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Issue No. 250 21 December 2004  

Beyond The Law
Despite the all-engulfing gloom emenating from our political wing right now, 2004 comes to an end on a strangely upbeat note for the trade union movement.


Interview: The King of Comedy
John Robertson looks back on a year when his comic genius was finally realised.

Unions: Ten Simple Rules
Accepted wisdom has unions all but retired as serious players in the Australian game. A glance through the major industrial stories of 2004, however, suggests improved footwork, and a commitment to boxing clever, might herald a comeback, writes Jim Marr.

Politics: Rampant Indivdualism
CFMEU National Secretary John Sutton gives his take on a year when the political debate took a turn to the Right.

International: Global Struggle
Labourstart's Eric Lee looks back on a year when the struggles for labour increasingly crossed international lines.

Economics: Cashing in the Year
Look back in sorrow or look back in anger? By any standards 2004 has been a hell of a year, writes Frank Stilwell.

History: Grass Roots
Worker solidarity in Australia in the first century of invasion can give us inspiration and clues for our upcoming battles, writes Neale Towart.

Review: Cultural Realities
In 2004 popular culture shifted from reality television to reality movies, and swapped last year's light-weight subject matter for the slightly more substantial, writes Tara de Boehmler.

Poetry: Y-U-C-K
Workers Online resident bard David Peetz takes inspiration from The Village People for his latest prose.


 Unions Make Hardie Pay

 Hadgkiss Gives Mourners Grief

 Mum Gets "Hopson’s" Choice

 AWAs Crash on Broken Hill

 No Fun in the Sack

 Tax Office Draws Blood

 Origin Prop a Union Hit

 Good Guy Wears Black

 Security Crisis at Sydney Airport

 Biscuit Bosses Crumble

 Ardmona Urged to Can Racism

 Bomber Predicts Big Bang

 Stolen Wages Cut

 Tomorrow the World…

 Bosses Sack WorkCover

 Activists What's On!


The Crystal Ball
Workers Online consults a raft of leading psychics to find out what readers can look forward to in 2005.

The Soapbox
Scrooge Was Right
Christmas has been cancelled this year, writes our US correspondent Brooklyn Phil.

The Locker Room
The Workers Online Sports Awards
Continuing a tradition that dates back to the Twentieth Century, Phil Doyle dishes out the gongs for all things great and small in the world of sport during 2004.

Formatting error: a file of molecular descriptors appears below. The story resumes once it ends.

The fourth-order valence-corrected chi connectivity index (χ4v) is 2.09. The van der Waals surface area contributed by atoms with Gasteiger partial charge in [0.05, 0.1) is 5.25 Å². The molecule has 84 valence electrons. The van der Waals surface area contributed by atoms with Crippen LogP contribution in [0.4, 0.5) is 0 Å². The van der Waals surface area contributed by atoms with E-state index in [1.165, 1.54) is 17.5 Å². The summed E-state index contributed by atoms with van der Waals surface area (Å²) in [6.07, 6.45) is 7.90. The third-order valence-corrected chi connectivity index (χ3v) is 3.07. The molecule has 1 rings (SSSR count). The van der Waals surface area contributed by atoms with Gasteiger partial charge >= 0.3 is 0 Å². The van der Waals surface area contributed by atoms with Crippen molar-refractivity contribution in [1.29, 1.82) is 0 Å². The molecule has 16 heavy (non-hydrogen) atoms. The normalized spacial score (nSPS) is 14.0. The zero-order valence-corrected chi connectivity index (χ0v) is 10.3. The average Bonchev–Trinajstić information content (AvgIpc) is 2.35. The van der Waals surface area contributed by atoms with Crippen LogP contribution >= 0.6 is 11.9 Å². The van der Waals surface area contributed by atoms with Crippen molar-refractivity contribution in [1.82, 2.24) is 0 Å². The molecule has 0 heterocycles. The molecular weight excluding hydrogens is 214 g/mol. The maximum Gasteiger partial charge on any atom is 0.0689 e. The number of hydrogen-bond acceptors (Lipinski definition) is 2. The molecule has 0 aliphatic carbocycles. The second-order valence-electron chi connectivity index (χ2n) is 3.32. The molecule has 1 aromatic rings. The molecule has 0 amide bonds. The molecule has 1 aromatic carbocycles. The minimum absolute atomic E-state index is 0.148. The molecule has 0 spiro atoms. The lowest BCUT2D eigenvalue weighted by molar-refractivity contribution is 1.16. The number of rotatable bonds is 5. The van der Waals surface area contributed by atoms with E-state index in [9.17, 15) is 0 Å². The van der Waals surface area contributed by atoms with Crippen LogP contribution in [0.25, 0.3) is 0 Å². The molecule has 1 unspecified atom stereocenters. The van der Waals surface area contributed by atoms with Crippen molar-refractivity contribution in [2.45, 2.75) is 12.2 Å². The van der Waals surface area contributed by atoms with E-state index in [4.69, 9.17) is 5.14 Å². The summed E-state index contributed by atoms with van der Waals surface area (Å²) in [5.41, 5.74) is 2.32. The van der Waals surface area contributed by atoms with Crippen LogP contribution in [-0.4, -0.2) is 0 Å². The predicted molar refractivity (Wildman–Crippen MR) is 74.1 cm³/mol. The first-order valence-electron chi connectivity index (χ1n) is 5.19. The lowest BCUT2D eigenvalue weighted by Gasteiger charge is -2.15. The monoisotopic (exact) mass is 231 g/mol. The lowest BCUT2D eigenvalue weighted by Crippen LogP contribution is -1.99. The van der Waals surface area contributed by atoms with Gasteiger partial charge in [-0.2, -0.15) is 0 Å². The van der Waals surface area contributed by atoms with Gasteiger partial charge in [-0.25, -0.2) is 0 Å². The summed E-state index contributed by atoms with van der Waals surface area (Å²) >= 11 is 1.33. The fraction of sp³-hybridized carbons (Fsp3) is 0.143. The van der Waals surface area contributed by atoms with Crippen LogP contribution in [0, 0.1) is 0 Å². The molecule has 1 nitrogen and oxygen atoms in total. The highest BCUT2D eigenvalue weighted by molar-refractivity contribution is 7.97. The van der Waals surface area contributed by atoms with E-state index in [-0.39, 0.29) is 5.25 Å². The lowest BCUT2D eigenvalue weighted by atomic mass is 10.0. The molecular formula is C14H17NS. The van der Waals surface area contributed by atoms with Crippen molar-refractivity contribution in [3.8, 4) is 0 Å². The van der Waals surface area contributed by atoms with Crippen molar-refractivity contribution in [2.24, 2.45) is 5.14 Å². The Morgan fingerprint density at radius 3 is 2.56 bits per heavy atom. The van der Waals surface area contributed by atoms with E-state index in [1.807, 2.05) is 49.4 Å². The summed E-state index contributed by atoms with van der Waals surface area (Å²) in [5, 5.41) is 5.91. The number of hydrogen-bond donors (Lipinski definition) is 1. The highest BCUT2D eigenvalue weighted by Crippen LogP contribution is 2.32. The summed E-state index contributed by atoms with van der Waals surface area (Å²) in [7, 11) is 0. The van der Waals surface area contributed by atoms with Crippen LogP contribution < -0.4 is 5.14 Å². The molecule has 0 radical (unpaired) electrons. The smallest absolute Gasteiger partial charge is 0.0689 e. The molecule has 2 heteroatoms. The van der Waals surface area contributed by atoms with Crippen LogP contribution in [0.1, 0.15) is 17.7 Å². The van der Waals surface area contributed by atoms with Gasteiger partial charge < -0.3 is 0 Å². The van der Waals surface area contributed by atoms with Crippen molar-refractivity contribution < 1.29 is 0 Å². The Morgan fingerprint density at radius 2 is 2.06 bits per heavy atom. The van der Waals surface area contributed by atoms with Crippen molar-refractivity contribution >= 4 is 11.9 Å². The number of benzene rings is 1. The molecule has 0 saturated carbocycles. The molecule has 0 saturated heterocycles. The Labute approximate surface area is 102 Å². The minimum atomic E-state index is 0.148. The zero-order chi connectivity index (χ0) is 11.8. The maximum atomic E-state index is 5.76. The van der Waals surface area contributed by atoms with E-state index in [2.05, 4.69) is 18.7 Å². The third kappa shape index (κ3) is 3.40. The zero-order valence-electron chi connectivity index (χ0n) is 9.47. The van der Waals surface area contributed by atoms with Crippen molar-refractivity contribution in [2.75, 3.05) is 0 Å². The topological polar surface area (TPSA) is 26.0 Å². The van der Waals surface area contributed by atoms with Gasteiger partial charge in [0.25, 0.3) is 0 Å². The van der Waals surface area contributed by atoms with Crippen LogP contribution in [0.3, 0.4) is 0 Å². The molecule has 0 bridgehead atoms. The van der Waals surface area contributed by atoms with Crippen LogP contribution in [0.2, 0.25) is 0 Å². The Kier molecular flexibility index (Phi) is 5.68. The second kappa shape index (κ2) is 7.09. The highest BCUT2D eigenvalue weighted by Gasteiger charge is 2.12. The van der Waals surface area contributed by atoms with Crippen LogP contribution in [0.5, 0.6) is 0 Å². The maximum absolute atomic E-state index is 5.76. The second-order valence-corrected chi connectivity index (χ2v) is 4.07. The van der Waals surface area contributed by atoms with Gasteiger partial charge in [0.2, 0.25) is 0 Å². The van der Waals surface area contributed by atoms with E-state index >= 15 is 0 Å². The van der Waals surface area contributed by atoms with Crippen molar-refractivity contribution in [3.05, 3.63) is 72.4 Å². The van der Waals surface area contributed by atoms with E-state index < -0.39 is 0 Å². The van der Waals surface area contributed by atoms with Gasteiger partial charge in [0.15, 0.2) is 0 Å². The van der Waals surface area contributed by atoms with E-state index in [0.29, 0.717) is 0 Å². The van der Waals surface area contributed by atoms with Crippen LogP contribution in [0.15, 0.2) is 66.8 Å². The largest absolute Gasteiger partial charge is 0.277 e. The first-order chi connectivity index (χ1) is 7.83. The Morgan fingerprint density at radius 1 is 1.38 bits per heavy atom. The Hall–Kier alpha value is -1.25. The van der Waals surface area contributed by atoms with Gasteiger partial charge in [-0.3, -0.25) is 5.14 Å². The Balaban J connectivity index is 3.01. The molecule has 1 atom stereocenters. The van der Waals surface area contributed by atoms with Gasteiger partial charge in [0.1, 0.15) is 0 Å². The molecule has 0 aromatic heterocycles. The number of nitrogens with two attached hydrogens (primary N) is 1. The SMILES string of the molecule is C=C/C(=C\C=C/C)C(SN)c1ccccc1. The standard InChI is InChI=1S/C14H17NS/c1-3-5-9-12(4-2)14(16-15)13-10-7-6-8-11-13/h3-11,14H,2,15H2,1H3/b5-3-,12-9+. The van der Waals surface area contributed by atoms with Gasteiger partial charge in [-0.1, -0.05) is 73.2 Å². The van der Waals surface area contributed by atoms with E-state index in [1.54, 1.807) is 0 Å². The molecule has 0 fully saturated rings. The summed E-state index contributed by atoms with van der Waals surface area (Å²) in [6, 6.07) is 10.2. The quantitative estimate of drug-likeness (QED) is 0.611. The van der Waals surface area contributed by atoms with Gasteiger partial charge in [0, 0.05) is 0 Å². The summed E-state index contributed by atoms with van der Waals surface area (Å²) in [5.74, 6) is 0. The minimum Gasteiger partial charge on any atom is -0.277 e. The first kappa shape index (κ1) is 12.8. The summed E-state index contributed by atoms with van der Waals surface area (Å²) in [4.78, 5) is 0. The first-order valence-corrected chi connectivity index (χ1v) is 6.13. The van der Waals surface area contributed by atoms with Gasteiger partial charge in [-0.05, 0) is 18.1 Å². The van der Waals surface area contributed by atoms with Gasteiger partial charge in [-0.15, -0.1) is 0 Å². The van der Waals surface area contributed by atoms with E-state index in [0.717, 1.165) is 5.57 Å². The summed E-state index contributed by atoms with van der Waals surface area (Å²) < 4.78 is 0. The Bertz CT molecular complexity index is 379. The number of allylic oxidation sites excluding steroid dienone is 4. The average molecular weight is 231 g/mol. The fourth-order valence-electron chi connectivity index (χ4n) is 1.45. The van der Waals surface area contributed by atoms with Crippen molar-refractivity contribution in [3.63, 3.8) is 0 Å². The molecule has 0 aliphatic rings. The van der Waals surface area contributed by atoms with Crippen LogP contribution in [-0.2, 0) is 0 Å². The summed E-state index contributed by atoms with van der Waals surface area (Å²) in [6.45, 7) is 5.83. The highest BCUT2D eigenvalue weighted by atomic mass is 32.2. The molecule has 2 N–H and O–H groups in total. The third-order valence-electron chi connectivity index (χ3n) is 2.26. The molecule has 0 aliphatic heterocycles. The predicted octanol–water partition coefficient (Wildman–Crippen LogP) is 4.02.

The Westie Wing
Our favoutrite MP looks for a positive spin on the year at NSW Parliament

 Costa’s Hike Unfare
 Temporary Arrangements
 The Price Of Tea In China
 Cry For Me, Argentina
 Ho Bloody Ho
 Right Is Wrong
 Business As Usual
 All In The Family
 Swing Left Wishful Thinking
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Letters to the Editor

Swing Left Wishful Thinking

I enjoyed Tom Bramble's article on the contradictions in Howard's economic miracle, however I think he is overly optimistic regarding his claims of a major shift towards the left politically.

As much as I would love to see it happen, I don't think it is happening. You can drive a truck through some of the examples he uses. For instance his claim of people preferring greater services rather than tax cuts. This has been a polling phenomenon for the last decade, but it has never been translated into electoral reality. This may be because no major party has ever actually campaigned on it, but I don't think that is the sole answer.

It is a similar argument to the constant prediction of the rise of environmental issues as a decisive election issue. This happens every 3 years (especially with the so called 'rise' of the greens), but it is not true. This election we saw the major parties put forward significantly divergent environmental policies. There is no evidence that the ALP's 'progressive' stance on water and forestry issues won votes. If anything we lost two seats in Tasmania, lost a lot of votes in regional Victoria and NSW in return for a slight increase on the North Shore. Does this mean we should not pursue these policies? No not necessarily, but they can't be the be all and end all of campaigning.

His claims of the "...rise of the Greens (now polling 20-30 per cent in inner city Sydney, Brisbane and Melbourne) is similarly inaccurate. The whole third force movement is a furphy. In no seat did the greens get close to 30 percent. In the seat they were most favoured to win, Melbourne, they got 19%. They got around 20% in Sydney, Grayndler and Cunningham where they had the resources of a sitting member). In Brisbane they got around 9%. They also failed to meet their predictions of the Senate vote (only winning 2 additional spots instead of the 6 claimed by brown).

Their actual performance is mediocre at best. They basically cannibalised votes from the democrats. The combined democrat/green vote was 8.43% (Greens 7.19%) which was far less than 2001 (10.37), just above 1998 (7.27) and roughly the same as 1996 (8.5%). They are not the third force, just a rehash of the democrats.

As for the popularity of Michael Moore and John Pilger, they are preaching to the converted. They are enormously popular with the left, but how effective are they in persuading normally apathetic or conservative citizens?

The anti-war rallies were incredible. But can anyone claim that they were a big feature of the campaign?

We had John Howard firmly committed to our involvement in Iraq and closely identified with Bush. We had Latham who had abused Bush and stated that he would bring the troops home. Yet this did not translate in the campaign. Look at Andrew Wilkie's failure in Bennelong.

So I think Howard is facing huge economic questions over the next three years, but I don't quite see a huge resurgence in the left. That is up to us and other comrades to try and change.

Pat Conroy


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